I attended a conference in Boston last week, at which a Canadian colleague whose research I greatly admire told me he'd done a google search of a psychological construct he publishes about, and found it referenced in a blog he assumed belonged to one of my grad students. I blushed furiously, debated (internally) the merits of lying, then decided on the truth, not because I'm ethical but because I'm too lazy to do the work necessary to maintain a lie. I admitted the blog was mine. At that point we shared a nervous laugh and changed the subject.
Hence, it's with some trepidation that I post about my experience with my new potential best friend, the DivaCup. Now that he knows my blog address, I fear sending my colleague into hysterics with this post. Alternatively, maybe my boss will find this one, although if she's googling "DivaCup" she's hardly in a position to cast stones. Anyway, in one of the funniest blog posts and threads of comments (93 at last count!) I've ever read about female reproduction (about anything, really), my hilarious and honest and totally unpretentious friend Jonna proclaimed her fear of and, later, love of the type of cup-like intravaginal (god, what an ugly word) device that's designed to replace tampons, called, variously, the DivaCup, the Keeper, or the Moon Cup (not to be confused with the Moon Pie, which is useful during the menstrual cycle for completely different reasons). No early adopter of innovative technology, I had never tried such a product, but the posters on Jonna's site were such fans and offered such convincing arguments that I decided to order my own DivaCup. Model 2, of course, for women over 30 or who have had a child (even a c-section -- WTF?). Following Jonna's model of fearlessness and self-deprecation, here's my report, consisting of random observations of the pros and cons of the device. Men (and that means you, Don), click away now.
* The DivaCup comes with a lapel pin. It's an enamel flower adjoining the word Diva. It is far too precious to throw away. I'm waiting for the right person to send it to, preferably at Christmas, accompanied by an inedible fruitcake.
* Installation is both easier and harder than I'd expected. First, may I suggest that you rinse the thing with water the first time you use it. It's easier that way to, uh, put it where it's supposed to be. The diameter of the opened cup is about 1.5 inches, which, folded into fourths, isn't as small as you'd think. It's about the size of 3 tampon heads compacted together, so "gentle glide" is not an apt description. Once it's in, though, the thing snaps open like a golf umbrella in an elevator, and it becomes pretty clear that it's not going to leak.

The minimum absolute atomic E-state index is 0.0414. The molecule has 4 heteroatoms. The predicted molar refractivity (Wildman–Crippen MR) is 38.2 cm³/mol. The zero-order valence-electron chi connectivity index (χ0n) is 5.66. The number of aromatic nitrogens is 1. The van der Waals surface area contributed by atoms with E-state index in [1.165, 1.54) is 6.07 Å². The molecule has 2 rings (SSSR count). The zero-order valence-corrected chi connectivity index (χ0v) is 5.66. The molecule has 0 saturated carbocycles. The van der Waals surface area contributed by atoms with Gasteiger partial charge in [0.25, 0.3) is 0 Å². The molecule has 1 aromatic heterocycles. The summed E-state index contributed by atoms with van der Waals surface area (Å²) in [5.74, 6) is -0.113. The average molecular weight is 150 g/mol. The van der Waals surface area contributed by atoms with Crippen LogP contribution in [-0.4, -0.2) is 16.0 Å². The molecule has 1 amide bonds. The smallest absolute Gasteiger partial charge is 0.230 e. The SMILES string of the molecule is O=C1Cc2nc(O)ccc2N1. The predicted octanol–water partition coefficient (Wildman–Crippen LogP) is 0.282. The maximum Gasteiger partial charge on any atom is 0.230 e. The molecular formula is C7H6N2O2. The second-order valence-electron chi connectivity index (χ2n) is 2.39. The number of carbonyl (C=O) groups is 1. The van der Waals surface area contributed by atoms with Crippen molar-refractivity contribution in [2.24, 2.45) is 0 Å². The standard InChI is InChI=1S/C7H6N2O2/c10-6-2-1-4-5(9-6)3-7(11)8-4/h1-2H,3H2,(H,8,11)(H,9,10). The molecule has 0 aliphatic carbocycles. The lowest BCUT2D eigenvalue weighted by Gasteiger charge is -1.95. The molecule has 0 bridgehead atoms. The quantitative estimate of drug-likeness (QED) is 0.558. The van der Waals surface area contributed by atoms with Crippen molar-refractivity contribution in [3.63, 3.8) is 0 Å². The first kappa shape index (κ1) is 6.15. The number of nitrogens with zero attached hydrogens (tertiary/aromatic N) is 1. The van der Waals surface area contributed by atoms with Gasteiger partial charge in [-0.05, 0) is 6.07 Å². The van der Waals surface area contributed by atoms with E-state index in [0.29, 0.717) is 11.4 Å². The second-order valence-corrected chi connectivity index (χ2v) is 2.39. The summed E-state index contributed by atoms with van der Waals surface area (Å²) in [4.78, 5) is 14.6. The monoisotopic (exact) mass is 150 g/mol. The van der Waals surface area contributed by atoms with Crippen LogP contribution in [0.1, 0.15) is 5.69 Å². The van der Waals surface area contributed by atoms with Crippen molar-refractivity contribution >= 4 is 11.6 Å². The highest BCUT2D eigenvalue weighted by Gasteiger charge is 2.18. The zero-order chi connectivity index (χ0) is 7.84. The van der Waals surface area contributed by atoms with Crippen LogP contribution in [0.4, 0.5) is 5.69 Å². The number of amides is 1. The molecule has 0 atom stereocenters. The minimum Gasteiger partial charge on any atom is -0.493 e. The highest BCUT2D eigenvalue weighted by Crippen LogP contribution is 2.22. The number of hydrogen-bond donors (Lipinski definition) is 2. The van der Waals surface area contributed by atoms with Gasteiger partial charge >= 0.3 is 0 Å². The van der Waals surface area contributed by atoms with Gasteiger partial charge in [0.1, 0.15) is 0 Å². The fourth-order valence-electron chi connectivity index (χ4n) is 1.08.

* It doesn't leak. The manufacturer recommends emptying and cleaning it every 12 hours. On the first day I wore it for 13.5 hours, with white underwear, daring it to disappoint me. It did not.
* You can't feel it. Really. The "stem" is pretty close to the entrance to Hoo-ville, but you can't feel it, even when you sit down.
* HOWEVER: If you have an aversion to blood, stick with tampons. Even 1/2 ounce of blood is a lot. Don't believe me? Fill a shotglass halfway full of water, then spill it on a plate. Now imagine it's blood. I was okay with this because blood doesn't freak me out, but I know people who faint at the sight of a few drops. I had no idea how much blood is absorbed by a tampon until I used the DivaCup, which of course just contains it. So--lots of blood. Can I say blood again? Blood blood blood. Lots of blood--but nowhere near enough to fill the cup. So when you remove it, don't worry about the overspill. But for the love of all that is holy, squeeze the cup to break the seal before pulling it out. You'll see. (Oh my god, it just occurred to me that DivaCups could be used as shotglasses. By a group of a women. At a sleepover. Just before the mass disrobing and pillow fight.)
* The feeling of liberation from tampons is amazing. On Jonna's blog everyone mentioned "no more strings" and avoiding the "pendulum whack" and so forth, all of which is true, but you know what I'll miss the least? Trying, in a public restroom, to minimize the volume of the wrapper rustle that broadcasts "I'M INSERTING A TAMPON" as loudly as a 3-year-old stomping on bubble wrap. Now, I'm not going to suggest that cleaning out the DivaCup in a public restroom is a comparatively discrete affair, but I don't intend to use a public restroom for this purpose. Since you only have to change it before bed and again upon awakening, you can do it in the privacy of your own home (or hotel room or, god help you, tent).
* No more strings. No more fucking strings. Once I got a massage from a man, and he went up pretty high on my thigh, and all I could think was, what if his ring catches the string? Needless to say, the massage did not relax me. No more accidentally (and publicly) pulling a tampon out of my bag when I am searching for a pen. No more worry about changing 'pons in the middle of the day. No more worry about leaking at night. No more worry about toxic shock syndrome. No more worry about clogging up the pipes with undegraded cotton. And it's good for the environment! (Okay, I don't really give a shit about this. I'm sorry, but that furniture set you bought last year when you upgraded to a 3000-square-foot house exceeds the volume of all the tampons you will use in your reproductive life, and probably degrades more slowly. So let's challenge our thinking about what's "good for the environment." But I digress.)
* No more tampons? Not so fast. See the tent comment, above. If I am ever camping, which is unlikely because I loathe it, but you never know--if I am ever camping, and water is scarce, I'll be packing the 'pons. You need water--clean, running water--to use the DivaCup. Trust me.